Considering Chang and Eng's body in America from the nineteenth century to the present
Chang and Eng Reconnected
The Original Siamese Twins in American Culture
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Conjoined twins Chang and Eng Bunker have fascinated the world since the nineteenth century. In her captivating book, Chang and Eng Reconnected, Cynthia Wu traces the "Original Siamese Twins" through the terrain of American culture, showing how their inseparability underscored tensions between individuality and collectivity in the American popular imagination.
Using letters, medical documents and exhibits, literature, art, film, and family lore, Wu provides a trans-historical analysis that presents the Bunkers as both a material presence and as metaphor. She also shows how the twins figure in representations of race, disability, and science in fictional narratives about nation building.
As astute entrepreneurs, the twins managed their own lives; nonetheless, as Chang and Eng Reconnected shows, American culture has always viewed them through the multiple lenses of difference.
"The fascinating story of the Bunkers has an excellent framework in Chang and Eng Reconnected. Wu’s creative, incisive approach to the Bunkers’ story uses the twins as a lens for exploring how imagined communities form around an imagined body (or bodies) marvelously suited both to expose and to conceal social contradictions. Wu’s far-reaching and often brilliant analysis intertwines Asian Americanist and disability studies approaches to focus attention on forms of political representation in/of the United States. The discussion of the autopsy and of cultural understandings of the twins’ connecting band and of Eng’s death is fascinating. The analyses of contemporary art, film and writing are all very well done, and they distinguish this book’s approach from the generally more narrowly historically focused work on the Bunkers."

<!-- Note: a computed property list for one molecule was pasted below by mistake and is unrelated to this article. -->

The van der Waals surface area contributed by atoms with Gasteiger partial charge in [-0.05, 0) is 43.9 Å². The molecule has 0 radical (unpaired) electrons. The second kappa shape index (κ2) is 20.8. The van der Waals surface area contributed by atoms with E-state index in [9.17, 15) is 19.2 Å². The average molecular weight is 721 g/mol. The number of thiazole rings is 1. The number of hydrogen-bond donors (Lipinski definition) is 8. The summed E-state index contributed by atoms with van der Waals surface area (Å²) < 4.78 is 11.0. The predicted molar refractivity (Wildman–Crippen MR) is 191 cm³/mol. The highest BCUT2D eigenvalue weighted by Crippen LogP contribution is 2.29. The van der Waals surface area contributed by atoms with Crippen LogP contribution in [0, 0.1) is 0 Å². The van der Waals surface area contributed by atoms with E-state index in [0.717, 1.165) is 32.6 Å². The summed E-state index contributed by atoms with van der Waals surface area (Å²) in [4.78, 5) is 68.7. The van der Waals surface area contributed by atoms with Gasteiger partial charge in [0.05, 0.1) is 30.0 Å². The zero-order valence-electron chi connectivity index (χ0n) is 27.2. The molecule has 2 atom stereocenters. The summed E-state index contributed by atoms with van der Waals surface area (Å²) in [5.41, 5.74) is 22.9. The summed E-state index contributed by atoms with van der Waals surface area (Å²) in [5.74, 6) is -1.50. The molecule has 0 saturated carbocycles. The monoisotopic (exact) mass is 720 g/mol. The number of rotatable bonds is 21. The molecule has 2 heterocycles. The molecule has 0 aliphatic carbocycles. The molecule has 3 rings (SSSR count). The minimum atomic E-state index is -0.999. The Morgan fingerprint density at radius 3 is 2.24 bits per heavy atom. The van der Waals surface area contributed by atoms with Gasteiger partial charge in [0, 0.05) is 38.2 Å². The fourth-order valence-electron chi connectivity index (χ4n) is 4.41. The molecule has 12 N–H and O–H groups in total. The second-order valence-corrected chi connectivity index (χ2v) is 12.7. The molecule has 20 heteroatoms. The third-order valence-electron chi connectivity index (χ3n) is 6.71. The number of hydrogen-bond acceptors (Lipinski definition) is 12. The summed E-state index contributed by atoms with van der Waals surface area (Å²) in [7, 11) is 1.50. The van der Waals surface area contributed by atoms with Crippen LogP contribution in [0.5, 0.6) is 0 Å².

"Wu's excellent study is supplemented by a detailed analysis of the metaphors represented by conjoined twins.... [Chang and Eng Reconnected is] full of fascinating details unearthed by Wu's thorough research -- not just about the Bunkers, but about the social treatment and subsequent fate of 'freaks' generally."
"Given the amount of time and archival material the book covers, it is a credit to Wu's ability as a writer that she leads readers seamlessly from beginning to end.... Wu's nuanced reading of embodiment provides a way of conceptualizing and analyzing disability diaspora."
List of Figures
Part I: Locating Material Traces in the Archives
Part II: Reading Literature and Visual Cultures
Part III: Observing and Participating
Epilogue: Alone or Together?
Cynthia Wu is Assistant Professor of American Studies at the University at Buffalo.